Working Paper Series, Geoengineering Our Climate? (11 June 2013)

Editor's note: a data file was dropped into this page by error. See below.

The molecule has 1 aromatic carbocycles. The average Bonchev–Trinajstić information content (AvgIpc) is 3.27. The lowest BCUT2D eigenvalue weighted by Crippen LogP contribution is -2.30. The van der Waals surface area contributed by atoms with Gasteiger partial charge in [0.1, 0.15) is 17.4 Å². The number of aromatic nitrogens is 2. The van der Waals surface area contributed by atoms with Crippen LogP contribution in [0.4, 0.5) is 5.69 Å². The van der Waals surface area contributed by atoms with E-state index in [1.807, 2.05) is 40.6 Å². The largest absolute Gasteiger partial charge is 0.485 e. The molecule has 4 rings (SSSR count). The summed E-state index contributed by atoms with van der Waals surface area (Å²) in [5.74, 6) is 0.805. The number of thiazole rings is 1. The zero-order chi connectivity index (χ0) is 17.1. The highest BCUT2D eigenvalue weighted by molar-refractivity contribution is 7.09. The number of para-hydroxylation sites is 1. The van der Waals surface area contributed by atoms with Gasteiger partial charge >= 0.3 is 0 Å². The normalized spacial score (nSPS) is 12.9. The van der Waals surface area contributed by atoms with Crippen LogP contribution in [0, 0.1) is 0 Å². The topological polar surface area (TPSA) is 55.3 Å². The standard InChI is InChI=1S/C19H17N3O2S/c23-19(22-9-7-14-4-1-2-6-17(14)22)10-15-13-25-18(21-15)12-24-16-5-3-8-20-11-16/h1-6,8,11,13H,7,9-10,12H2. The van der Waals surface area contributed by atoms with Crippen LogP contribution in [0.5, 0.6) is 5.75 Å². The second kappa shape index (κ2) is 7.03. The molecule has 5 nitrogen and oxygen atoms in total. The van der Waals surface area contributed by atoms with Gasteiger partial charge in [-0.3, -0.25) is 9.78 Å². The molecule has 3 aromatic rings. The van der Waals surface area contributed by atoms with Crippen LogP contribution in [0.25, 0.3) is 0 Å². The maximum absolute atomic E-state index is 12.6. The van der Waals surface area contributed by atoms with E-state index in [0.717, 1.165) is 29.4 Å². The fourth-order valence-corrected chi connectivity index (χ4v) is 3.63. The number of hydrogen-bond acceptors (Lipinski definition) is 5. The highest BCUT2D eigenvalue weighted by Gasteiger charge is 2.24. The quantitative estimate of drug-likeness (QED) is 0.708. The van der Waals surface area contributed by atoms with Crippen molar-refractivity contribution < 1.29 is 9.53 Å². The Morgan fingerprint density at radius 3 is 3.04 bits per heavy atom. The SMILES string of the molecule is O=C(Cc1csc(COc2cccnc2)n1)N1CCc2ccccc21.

The slow progress on an adequate policy solution in light of growing scientific understanding of the impacts of a warming world, limited success on efforts to mitigate the causes of anthropogenic climate change, and awareness of the high costs and the limits to adaptation have led some scientists and some policy-makers to consider geoengineering as a potentially viable option to avoid “threshold responses” and dangerous climate change. Some approaches to climate engineering, indeed, even proposals to field test climate engineering technologies such as ocean iron fertilization or increasing the reflectivity of the atmosphere to reduce the amount of sunlight that is absorbed, raise serious and complex ethical issues. Given this, proposals to deploy geoengineering technologies, or even to field test some of them, must be accompanied by serious consideration of the ethical dimensions of geoengineering. However, adequate ethical analyses must be grounded in and arise from a robust understanding of the relevant scientific accounts of such technologies and their potential impacts, and an appreciation of any correlated uncertainties. Indeed, ethical analysis may require and point to needed scientific research in cases where there are coupled ethical-epistemic issues, that is, where ethical judgments require additional knowledge. Hence, the science and ethics of geoengineering are intertwined.